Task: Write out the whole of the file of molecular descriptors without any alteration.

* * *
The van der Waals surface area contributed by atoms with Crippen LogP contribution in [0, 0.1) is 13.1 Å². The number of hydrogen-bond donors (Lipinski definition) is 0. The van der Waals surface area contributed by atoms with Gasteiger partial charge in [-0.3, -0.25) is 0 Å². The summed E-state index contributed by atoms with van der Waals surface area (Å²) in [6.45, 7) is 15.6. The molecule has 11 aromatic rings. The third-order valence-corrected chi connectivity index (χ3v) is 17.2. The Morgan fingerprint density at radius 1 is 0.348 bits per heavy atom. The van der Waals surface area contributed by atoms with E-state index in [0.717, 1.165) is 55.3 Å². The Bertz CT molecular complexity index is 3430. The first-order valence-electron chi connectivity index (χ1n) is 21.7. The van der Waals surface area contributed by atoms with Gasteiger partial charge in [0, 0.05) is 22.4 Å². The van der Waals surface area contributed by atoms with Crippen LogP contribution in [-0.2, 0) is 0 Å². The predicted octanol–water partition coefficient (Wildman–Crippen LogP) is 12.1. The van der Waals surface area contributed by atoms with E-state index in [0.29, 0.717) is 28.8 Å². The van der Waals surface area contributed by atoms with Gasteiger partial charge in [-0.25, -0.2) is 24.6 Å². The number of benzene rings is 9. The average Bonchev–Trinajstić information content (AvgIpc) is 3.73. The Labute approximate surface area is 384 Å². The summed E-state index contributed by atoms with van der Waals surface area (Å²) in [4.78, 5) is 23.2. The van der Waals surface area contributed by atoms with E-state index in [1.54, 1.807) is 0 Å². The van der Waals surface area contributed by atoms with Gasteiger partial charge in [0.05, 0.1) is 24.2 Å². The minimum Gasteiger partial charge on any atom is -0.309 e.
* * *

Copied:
The van der Waals surface area contributed by atoms with Crippen LogP contribution in [0, 0.1) is 13.1 Å². The number of hydrogen-bond donors (Lipinski definition) is 0. The van der Waals surface area contributed by atoms with Gasteiger partial charge in [-0.3, -0.25) is 0 Å². The summed E-state index contributed by atoms with van der Waals surface area (Å²) in [6.45, 7) is 15.6. The molecule has 11 aromatic rings. The third-order valence-corrected chi connectivity index (χ3v) is 17.2. The Morgan fingerprint density at radius 1 is 0.348 bits per heavy atom. The van der Waals surface area contributed by atoms with E-state index in [0.717, 1.165) is 55.3 Å². The Bertz CT molecular complexity index is 3430. The first-order valence-electron chi connectivity index (χ1n) is 21.7. The van der Waals surface area contributed by atoms with Gasteiger partial charge in [0, 0.05) is 22.4 Å². The van der Waals surface area contributed by atoms with Crippen LogP contribution in [-0.2, 0) is 0 Å². The predicted octanol–water partition coefficient (Wildman–Crippen LogP) is 12.1. The van der Waals surface area contributed by atoms with E-state index in [0.29, 0.717) is 28.8 Å². The van der Waals surface area contributed by atoms with Gasteiger partial charge in [-0.25, -0.2) is 24.6 Å². The number of benzene rings is 9. The average Bonchev–Trinajstić information content (AvgIpc) is 3.73. The Labute approximate surface area is 384 Å². The summed E-state index contributed by atoms with van der Waals surface area (Å²) in [4.78, 5) is 23.2. The van der Waals surface area contributed by atoms with E-state index in [1.54, 1.807) is 0 Å². The van der Waals surface area contributed by atoms with Gasteiger partial charge in [0.05, 0.1) is 24.2 Å². The minimum Gasteiger partial charge on any atom is -0.309 e.